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Vehicle Linked to Blast Is Found, Yemenis Say

Investigation: Clues provided by a boy led to a car and trailer believed used in the Cole attack, leader declares.

October 19, 2000|DAVID KELLY and BOB DROGIN | TIMES STAFF WRITERS

ADEN, Yemen — Local investigators looking into last week's assault here on the guided missile destroyer Cole found the vehicle and trailer that carried a small boat used in the bombing, Yemen's president announced Wednesday.

"We were able to discover the car that transported the boat, and the launcher that lowered the boat, and we found the workshop that made the engine and the house that the people who carried out the crime were living in," President Ali Abdullah Saleh told Qatar's satellite television network Al Jazeera.

"The attack had been planned for a long time," Saleh said.

The landlord of a dwelling here where bomb-making equipment was found earlier this week was taken into custody Wednesday by police investigating last week's attack on the U.S. warship, Yemeni officials said.

A small boat packed with explosives blew a 40-by-40-foot hole in the port side of the Cole as the warship was preparing to refuel here last Thursday. The attack killed 17 U.S. sailors and wounded 39 others.

Investigators found explosives and diving equipment inside the vehicle, the Yemeni daily newspaper Al Ayyam reported Wednesday. The landlord said the dwelling had been rented for a month to at least one Arab from outside Yemen, the newspaper reported, and police had determined that a tenant gave the landlord forged identification documents.

The rental agent for the property, variously described as a house or an apartment, also reportedly was detained.

Neighbors in the isolated Buraka district of Aden said the men who occupied the dwelling had a small boat and spoke with the accent of Arabs from the Persian Gulf region. The boat has not been found.

A high-ranking Yemeni security official confirmed an earlier report that bomb-making equipment was found inside the dwelling here but denied reports that at least two men staying at the home were Saudis.

The security official and others were only willing to discuss the sensitive investigation on condition of anonymity. U.S. and Yemeni officials have released few details of their joint investigation into the attack on the Cole.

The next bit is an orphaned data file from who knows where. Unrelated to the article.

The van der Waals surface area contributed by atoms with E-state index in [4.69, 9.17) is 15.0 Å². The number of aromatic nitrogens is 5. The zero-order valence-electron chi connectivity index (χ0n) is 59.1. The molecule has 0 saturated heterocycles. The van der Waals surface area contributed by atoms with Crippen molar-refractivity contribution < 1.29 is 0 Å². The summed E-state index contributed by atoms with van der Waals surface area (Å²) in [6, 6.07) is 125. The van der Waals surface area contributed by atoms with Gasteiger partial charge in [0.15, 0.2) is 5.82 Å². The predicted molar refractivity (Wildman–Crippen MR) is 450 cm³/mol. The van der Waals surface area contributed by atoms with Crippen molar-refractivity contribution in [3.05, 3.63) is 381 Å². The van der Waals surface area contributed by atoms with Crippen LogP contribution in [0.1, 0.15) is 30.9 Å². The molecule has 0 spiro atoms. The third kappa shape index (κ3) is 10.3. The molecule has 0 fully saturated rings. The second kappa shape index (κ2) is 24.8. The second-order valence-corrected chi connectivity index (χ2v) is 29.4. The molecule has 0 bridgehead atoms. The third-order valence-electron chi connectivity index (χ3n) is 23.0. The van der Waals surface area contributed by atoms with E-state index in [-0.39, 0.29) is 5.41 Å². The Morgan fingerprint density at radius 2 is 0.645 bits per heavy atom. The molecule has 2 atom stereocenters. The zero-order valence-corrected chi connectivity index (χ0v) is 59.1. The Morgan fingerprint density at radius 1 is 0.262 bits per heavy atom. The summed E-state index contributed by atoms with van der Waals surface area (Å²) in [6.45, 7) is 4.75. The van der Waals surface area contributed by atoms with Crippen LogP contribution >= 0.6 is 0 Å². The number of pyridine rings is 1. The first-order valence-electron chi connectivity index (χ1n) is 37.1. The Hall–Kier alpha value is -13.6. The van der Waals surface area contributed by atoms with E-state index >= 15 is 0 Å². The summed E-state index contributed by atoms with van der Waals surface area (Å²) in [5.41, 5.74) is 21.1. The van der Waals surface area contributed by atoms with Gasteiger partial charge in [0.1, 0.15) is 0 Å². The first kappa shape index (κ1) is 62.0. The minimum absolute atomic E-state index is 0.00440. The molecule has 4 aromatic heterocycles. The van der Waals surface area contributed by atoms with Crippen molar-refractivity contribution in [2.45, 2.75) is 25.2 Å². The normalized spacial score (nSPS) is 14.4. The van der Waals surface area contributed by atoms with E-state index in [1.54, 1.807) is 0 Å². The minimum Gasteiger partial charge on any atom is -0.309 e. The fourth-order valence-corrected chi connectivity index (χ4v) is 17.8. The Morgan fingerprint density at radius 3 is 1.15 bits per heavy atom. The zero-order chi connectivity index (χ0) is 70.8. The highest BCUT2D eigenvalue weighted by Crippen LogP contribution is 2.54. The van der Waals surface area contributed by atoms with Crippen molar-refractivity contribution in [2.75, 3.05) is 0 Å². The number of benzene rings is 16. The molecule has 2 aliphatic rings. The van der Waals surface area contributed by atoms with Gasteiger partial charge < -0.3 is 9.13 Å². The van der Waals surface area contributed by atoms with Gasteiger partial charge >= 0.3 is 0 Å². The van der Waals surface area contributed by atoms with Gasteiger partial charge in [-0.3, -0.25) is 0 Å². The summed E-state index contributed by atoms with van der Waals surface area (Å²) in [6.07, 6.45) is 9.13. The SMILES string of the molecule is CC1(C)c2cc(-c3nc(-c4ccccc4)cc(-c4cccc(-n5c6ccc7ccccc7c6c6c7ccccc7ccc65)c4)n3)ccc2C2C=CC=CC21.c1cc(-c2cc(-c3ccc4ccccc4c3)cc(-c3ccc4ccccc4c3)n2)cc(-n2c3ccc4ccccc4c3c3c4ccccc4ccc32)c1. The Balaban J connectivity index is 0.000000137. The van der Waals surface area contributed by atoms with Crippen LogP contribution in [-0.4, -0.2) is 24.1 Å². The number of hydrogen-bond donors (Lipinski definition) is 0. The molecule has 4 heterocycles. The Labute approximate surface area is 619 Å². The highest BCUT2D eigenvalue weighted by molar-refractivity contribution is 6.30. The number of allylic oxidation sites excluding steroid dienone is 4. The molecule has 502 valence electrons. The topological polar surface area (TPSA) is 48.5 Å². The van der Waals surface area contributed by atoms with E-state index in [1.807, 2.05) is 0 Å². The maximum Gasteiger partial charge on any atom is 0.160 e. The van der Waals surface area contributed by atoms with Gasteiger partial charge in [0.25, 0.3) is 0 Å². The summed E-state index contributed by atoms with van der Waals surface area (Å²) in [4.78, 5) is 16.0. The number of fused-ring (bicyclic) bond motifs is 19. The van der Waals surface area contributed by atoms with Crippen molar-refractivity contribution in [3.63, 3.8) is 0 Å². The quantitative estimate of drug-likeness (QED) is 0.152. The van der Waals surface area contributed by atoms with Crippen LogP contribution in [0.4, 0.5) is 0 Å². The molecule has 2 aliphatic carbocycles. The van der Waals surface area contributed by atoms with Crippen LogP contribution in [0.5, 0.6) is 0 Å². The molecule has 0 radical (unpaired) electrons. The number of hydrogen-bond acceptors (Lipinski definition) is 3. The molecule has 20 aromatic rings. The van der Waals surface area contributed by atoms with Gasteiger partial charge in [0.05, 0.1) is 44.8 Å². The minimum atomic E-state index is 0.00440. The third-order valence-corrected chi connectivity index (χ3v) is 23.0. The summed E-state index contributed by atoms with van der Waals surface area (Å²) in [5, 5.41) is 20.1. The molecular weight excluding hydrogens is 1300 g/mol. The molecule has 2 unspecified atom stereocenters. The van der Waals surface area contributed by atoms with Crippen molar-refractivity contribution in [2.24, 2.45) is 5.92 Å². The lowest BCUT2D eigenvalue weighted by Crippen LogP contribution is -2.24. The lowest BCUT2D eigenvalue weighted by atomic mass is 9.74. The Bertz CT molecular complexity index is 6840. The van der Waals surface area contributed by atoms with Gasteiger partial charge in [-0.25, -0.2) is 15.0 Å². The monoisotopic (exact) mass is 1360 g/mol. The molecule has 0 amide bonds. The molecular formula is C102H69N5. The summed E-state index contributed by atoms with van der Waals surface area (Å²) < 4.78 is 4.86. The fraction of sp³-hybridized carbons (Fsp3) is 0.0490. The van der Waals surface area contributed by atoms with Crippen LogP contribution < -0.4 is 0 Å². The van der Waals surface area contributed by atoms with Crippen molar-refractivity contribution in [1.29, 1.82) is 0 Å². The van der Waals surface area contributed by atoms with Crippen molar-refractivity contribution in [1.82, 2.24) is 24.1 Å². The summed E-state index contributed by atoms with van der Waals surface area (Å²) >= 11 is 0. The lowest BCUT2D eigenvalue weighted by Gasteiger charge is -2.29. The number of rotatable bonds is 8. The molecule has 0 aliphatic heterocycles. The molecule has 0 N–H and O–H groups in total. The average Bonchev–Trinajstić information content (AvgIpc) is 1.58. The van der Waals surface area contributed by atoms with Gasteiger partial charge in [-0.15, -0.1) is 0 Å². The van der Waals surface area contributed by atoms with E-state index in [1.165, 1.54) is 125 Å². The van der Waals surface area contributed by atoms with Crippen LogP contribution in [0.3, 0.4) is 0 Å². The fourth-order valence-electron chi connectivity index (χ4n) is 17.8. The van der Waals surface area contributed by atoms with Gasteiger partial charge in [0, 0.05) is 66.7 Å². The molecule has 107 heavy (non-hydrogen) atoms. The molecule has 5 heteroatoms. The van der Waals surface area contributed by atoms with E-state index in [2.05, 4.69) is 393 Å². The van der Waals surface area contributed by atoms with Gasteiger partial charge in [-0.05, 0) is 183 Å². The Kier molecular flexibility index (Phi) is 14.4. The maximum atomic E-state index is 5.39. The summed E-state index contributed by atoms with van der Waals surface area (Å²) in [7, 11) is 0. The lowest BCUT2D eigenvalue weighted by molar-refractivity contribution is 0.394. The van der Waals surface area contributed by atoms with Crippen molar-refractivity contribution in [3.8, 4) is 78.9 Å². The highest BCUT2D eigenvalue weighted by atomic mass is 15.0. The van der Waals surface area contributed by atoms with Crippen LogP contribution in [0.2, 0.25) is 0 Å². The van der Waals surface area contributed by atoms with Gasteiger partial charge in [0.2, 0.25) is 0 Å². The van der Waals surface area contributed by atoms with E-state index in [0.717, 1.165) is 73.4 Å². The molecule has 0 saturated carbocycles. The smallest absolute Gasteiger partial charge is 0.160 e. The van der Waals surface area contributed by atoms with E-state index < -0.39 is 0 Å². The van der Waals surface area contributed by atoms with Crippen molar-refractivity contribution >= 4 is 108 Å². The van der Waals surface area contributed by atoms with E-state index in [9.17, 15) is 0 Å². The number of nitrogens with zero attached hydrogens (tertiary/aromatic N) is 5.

Prince Turki al Faisal, Saudi Arabia's intelligence chief and one of that nation's most powerful men, arrived here Wednesday with bodyguards, including one with a gold-plated submachine gun. His reason for being in the area was not known.

In his interview with Al Jazeera, President Saleh said a 12-year-old Yemeni boy had provided information that led police to the dwelling. The boy told police that he was near the port last Thursday when a bearded man gave him money to watch a car. The man left the scene in a rubber boat and had not returned, the boy said.

Police apparently traced the man back to the dwelling.

The area around the dwelling was blockaded by the local military Wednesday while Yemeni and U.S. investigators looked for clues. According to Yemeni officials, the building is new and located in an area of Buraka called Khaisa, which includes both fishing huts and homes for government officials.

The area also overlooks the Port of Aden and offers a view of ships coming and going into the harbor. It provides easy access to the water and to ships nearby.

On Wednesday, the bodies of two more American sailors were recovered from the damaged hull of the Cole. The bodies, and six others recovered Tuesday, were put aboard a military transport plane and sent to Dover Air Force Base in Delaware. Five bodies were returned to the U.S. last weekend; four others are still trapped in the damaged hull of the 8,600-ton destroyer.

Physical evidence taken from the stricken Cole was flown to Washington on Wednesday and will be analyzed at FBI headquarters. FBI Director Louis J. Freeh was heading for Aden to supervise the early stages of the investigation, according to a bureau spokesman who asked not to be identified.

In recent days, teams of FBI and Naval Criminal Investigative Service agents have collected traces of explosive residue and other evidence from the warship, as well as from the clothes of sailors caught in the blast.

Once in the lab, the evidence probably will be compared with bomb-making and other material collected in Yemen.

So far, the FBI has not determined the size or makeup of the bomb, the spokesman said. Nor have investigators identified the suicide bombers or their sponsors.

"We haven't had any determination of culpability," said P. J. Crowley, a White House spokesman.

The State Department warned Americans on Wednesday to use caution and avoid unnecessary travel to the Persian Gulf, the Arabian Peninsula and Turkey. Spokesman Philip T. Reeker said the department had received "indications about possible planning for terrorist actions" in those regions.

*

Kelly reported from Aden and Drogin from Washington.

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